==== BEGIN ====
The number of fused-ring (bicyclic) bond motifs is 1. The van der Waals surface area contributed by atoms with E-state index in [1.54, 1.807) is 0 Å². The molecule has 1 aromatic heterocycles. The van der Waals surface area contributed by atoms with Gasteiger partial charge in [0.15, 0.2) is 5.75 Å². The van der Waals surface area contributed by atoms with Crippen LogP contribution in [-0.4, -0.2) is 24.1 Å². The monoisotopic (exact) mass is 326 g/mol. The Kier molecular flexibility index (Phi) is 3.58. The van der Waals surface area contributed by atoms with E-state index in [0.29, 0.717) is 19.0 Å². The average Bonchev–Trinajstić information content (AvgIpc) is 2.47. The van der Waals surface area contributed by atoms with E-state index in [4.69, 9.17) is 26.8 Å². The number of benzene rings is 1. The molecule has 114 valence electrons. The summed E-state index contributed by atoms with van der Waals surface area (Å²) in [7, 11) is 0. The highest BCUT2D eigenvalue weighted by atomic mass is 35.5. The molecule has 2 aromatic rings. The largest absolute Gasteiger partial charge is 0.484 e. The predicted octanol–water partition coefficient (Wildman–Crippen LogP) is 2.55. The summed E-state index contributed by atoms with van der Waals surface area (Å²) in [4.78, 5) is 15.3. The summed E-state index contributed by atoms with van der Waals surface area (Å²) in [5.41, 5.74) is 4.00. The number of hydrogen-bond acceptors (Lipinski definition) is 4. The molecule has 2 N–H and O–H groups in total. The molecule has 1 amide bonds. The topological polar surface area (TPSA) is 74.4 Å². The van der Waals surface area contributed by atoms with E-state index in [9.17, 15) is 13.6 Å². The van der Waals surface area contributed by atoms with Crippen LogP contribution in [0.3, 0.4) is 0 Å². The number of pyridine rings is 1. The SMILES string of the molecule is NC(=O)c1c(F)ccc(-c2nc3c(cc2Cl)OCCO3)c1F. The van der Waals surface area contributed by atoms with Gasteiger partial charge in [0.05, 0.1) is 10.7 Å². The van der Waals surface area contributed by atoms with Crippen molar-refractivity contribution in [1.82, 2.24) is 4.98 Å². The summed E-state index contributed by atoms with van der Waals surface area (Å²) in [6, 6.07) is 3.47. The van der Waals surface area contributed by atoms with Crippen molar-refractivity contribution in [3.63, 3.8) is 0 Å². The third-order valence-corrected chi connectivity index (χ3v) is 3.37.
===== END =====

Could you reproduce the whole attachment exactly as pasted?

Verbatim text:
The number of fused-ring (bicyclic) bond motifs is 1. The van der Waals surface area contributed by atoms with E-state index in [1.54, 1.807) is 0 Å². The molecule has 1 aromatic heterocycles. The van der Waals surface area contributed by atoms with Gasteiger partial charge in [0.15, 0.2) is 5.75 Å². The van der Waals surface area contributed by atoms with Crippen LogP contribution in [-0.4, -0.2) is 24.1 Å². The monoisotopic (exact) mass is 326 g/mol. The Kier molecular flexibility index (Phi) is 3.58. The van der Waals surface area contributed by atoms with E-state index in [0.29, 0.717) is 19.0 Å². The average Bonchev–Trinajstić information content (AvgIpc) is 2.47. The van der Waals surface area contributed by atoms with E-state index in [4.69, 9.17) is 26.8 Å². The number of benzene rings is 1. The molecule has 114 valence electrons. The summed E-state index contributed by atoms with van der Waals surface area (Å²) in [7, 11) is 0. The highest BCUT2D eigenvalue weighted by atomic mass is 35.5. The molecule has 2 aromatic rings. The largest absolute Gasteiger partial charge is 0.484 e. The predicted octanol–water partition coefficient (Wildman–Crippen LogP) is 2.55. The summed E-state index contributed by atoms with van der Waals surface area (Å²) in [4.78, 5) is 15.3. The summed E-state index contributed by atoms with van der Waals surface area (Å²) in [5.41, 5.74) is 4.00. The number of hydrogen-bond acceptors (Lipinski definition) is 4. The molecule has 2 N–H and O–H groups in total. The molecule has 1 amide bonds. The topological polar surface area (TPSA) is 74.4 Å². The van der Waals surface area contributed by atoms with E-state index in [9.17, 15) is 13.6 Å². The van der Waals surface area contributed by atoms with Crippen LogP contribution in [0.3, 0.4) is 0 Å². The number of pyridine rings is 1. The SMILES string of the molecule is NC(=O)c1c(F)ccc(-c2nc3c(cc2Cl)OCCO3)c1F. The van der Waals surface area contributed by atoms with Gasteiger partial charge in [0.05, 0.1) is 10.7 Å². The van der Waals surface area contributed by atoms with Crippen molar-refractivity contribution in [1.82, 2.24) is 4.98 Å². The summed E-state index contributed by atoms with van der Waals surface area (Å²) in [6, 6.07) is 3.47. The van der Waals surface area contributed by atoms with Crippen molar-refractivity contribution in [3.63, 3.8) is 0 Å². The third-order valence-corrected chi connectivity index (χ3v) is 3.37.